January 4, 2021 - 10:04 pm

James, apologies if you've already posted elsewhere - or told me in person - but how often does your loquat fruit?

I've grafted 4 varieties of loquat onto my quince trees, and just bought a couple of seedlings for grafting too.  I'm hopeful that one or more of these will turn out to be a winner.  A couple of them at least, are supposed to be cultivars that rebloom if they are frozen out. 

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sweepbjames
NE Portland, OR Cully Neighborhood
155 Posts
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16
January 21, 2021 - 8:40 pm

jafar said
James, apologies if you've already posted elsewhere - or told me in person - but how often does your loquat fruit?

I've grafted 4 varieties of loquat onto my quince trees, and just bought a couple of seedlings for grafting too.  I'm hopeful that one or more of these will turn out to be a winner.  A couple of them at least, are supposed to be cultivars that rebloom if they are frozen out.   

Sorry, thought I’d answered this back when.... guess I must have pushed cancel instead of submit. It take me so-o-o long to compose..

I’ve never had fruit on my tree. Didn’t expect to. Although, a new ADU painted dark is now twelve or 15 feet WNW of her, might reflect some heat units. I’m thinking a surprise would be a happy occurrence if the stars align just right with the climate shifting and all. Want to be hopeful. 
 
I’m aware of a tree that fruits I’d say 3 out of 5 years. It’s probably 40’ high with a yellow roundish fruit, situated SE Portland, residential, with a low building to the SE. Southern exposure is unobstructed, four or 6 mostly unused parking spaces perpendicular off street, two lane street, low lying buildings entirely S. To the West: two lane concrete and parking lanes (less traffic now with calming features and light rail infrastructure); low lying buildings, rail thoroughfare and track sidings through all the way to the river and SW hills... lots of heat units to keep her warm .... until high rise development happens I suppose.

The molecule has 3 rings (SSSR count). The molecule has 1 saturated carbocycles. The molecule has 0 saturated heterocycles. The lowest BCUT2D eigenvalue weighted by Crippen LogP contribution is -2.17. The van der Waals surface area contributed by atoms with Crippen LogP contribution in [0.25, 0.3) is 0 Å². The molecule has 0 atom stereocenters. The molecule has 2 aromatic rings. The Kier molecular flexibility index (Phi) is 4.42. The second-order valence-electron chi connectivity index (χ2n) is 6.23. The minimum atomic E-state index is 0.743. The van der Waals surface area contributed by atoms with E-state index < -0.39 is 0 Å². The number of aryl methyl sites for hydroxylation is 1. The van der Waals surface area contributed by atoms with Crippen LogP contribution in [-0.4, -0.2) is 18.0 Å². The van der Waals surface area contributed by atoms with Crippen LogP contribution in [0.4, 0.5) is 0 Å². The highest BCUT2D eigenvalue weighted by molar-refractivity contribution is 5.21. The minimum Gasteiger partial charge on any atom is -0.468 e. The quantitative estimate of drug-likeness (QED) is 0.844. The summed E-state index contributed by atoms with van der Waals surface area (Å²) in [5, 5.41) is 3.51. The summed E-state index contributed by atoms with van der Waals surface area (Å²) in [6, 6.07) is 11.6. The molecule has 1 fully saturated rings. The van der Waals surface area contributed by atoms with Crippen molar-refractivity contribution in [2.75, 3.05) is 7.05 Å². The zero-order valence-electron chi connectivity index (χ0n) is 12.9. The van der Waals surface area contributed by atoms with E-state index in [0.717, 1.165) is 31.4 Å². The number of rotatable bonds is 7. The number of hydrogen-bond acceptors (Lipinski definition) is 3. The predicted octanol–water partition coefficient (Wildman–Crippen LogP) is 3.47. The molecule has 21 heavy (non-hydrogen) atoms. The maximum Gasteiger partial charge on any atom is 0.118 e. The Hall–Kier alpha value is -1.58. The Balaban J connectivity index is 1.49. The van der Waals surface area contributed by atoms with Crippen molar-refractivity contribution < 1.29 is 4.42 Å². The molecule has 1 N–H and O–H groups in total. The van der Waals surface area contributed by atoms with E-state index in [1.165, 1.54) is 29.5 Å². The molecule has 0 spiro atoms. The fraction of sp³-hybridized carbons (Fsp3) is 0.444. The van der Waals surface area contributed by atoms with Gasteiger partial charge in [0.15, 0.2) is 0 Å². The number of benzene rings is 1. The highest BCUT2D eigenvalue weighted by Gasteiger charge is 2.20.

I've heard of another tree somewhere in N Portland; said to be a reliable producer. I try to imagine it may be on the river bluff/overlook south of the university with the all day south and western exposures. 

Joe Leitch said he thinks his loquat at the Eco Village gets fruit. Southern exposure with now less than 4 lanes of NE Killingsworth Street for heat units. North of tree is two story, connected dwellings reflecting from maybe 12’ away..  I’ve not seen fruit there the last two years since I’ve been watching. 

How did you figure to put loquat on quince? That works?

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jafar
474 Posts
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17
January 22, 2021 - 10:35 am

Hi James,

I read about grafting to quince.  Probably ran into to it in a Google search, or perhaps at growingfruit.org forum, which I highly recommend.

Some sources say they may be shorter lived on quince.  I assume it imparts some vigor control mainly because loquats are bigger trees than quince.  Hopefully they'll be more precocious as well.

BTW, I've emailed you with an unrelated question.